Italy Rushes to Approve Decree Law to Keep Two Veneto Banks Open

  • Cabinet considers law to let Intesa acquire some assets
  • Government to determine amount of intervention with banks

Italy Commits Up to $19B for Veneto Banks

Italy is rushing to approve emergency rules outlining liquidation procedures for two failed banks in the northern Veneto region in time for them to open on Monday.

The government is set on Sunday to approve a decree law setting up rules that would let Intesa Sanpaolo SpA buy some assets of Banca Popolare di Vicenza SpA and Veneto Banca SpA at a token price and determine the state intervention needed to avoid losses for senior bondholders.

The European Central Bank on Friday declared the lenders failing or likely to fail, and said both would be wound up under Italian insolvency rules. A local regulatory framework is needed before the banks can open for business on Monday, as the government wants to smooth the sale of the stricken lenders’ assets. Italy may include changes to its bankruptcy law in the decree it’s readying, according to the Italian newspaper La Stampa.

The Finance Ministry has said all measures would be taken to ensure that senior creditors and depositors are protected in their liquidation under the national insolvency law, and customers would see no interruption in service. The Bank of Italy is expected to appoint administrators to liquidate the bad assets, while Intesa may formalize its purchase of good assets by Monday, according to local press reports. State intervention may cost as much as 7 billion euros ($7.8 billion), Corriere della Sera reported.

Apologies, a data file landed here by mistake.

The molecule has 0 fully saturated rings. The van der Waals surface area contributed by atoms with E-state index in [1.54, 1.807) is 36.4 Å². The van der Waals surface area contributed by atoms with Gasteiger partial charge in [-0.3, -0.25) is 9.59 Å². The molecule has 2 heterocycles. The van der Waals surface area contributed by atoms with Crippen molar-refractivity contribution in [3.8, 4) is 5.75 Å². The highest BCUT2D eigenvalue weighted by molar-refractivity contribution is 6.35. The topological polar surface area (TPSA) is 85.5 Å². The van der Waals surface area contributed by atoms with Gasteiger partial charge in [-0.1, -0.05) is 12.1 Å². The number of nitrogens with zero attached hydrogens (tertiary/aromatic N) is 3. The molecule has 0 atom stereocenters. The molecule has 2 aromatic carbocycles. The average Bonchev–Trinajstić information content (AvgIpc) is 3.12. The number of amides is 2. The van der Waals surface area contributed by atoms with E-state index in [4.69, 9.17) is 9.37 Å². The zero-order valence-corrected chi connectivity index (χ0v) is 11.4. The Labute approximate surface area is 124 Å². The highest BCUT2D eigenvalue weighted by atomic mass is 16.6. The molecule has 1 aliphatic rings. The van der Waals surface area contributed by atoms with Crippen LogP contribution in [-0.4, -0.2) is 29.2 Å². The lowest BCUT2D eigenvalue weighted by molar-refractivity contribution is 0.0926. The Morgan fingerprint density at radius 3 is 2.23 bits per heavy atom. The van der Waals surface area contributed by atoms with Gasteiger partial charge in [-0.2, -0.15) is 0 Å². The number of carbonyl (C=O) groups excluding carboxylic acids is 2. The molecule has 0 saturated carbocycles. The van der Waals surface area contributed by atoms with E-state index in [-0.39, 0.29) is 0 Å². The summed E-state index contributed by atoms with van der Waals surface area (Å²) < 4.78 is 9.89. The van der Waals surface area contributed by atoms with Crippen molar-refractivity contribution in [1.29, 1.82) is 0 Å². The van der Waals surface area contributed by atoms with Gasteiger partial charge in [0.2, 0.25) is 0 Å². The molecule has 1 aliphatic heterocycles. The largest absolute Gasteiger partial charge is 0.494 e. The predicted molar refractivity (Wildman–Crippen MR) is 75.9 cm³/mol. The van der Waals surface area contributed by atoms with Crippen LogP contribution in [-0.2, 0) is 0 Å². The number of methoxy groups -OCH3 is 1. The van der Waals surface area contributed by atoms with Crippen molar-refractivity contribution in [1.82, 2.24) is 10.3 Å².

Jobs, Branches

A cabinet meeting scheduled Saturday was delayed as talks between Intesa and the government dragged on, according to newspapers. Among issues still to be resolved are the number of layoffs, which may be funded with state money, and the number of branches that could be sold or closed.

The government tried for months to rescue the two banks, but its efforts ended on Friday when the ECB turned the matter over to the Single Resolution Board in Brussels for disposal. The SRB, in turn, passed the issue to Italian authorities after concluding there was no public interest in resolving them under European Union law, a process that would have exposed senior debt holders to losses.

The two banks were forced to ask the government for aid after they failed to raise capital from investors in 2016. After reviewing their books, the ECB in April said they needed about 6.4 billion euros of new capital, prompting a search for ways to bridge the gap.

Previously, Italy sought to rescue the lenders through a so-called precautionary recapitalization, using a mix of state and private funds as well as debt and equity writedowns to finance the removal of bad debts. The private sector balked at the plan.

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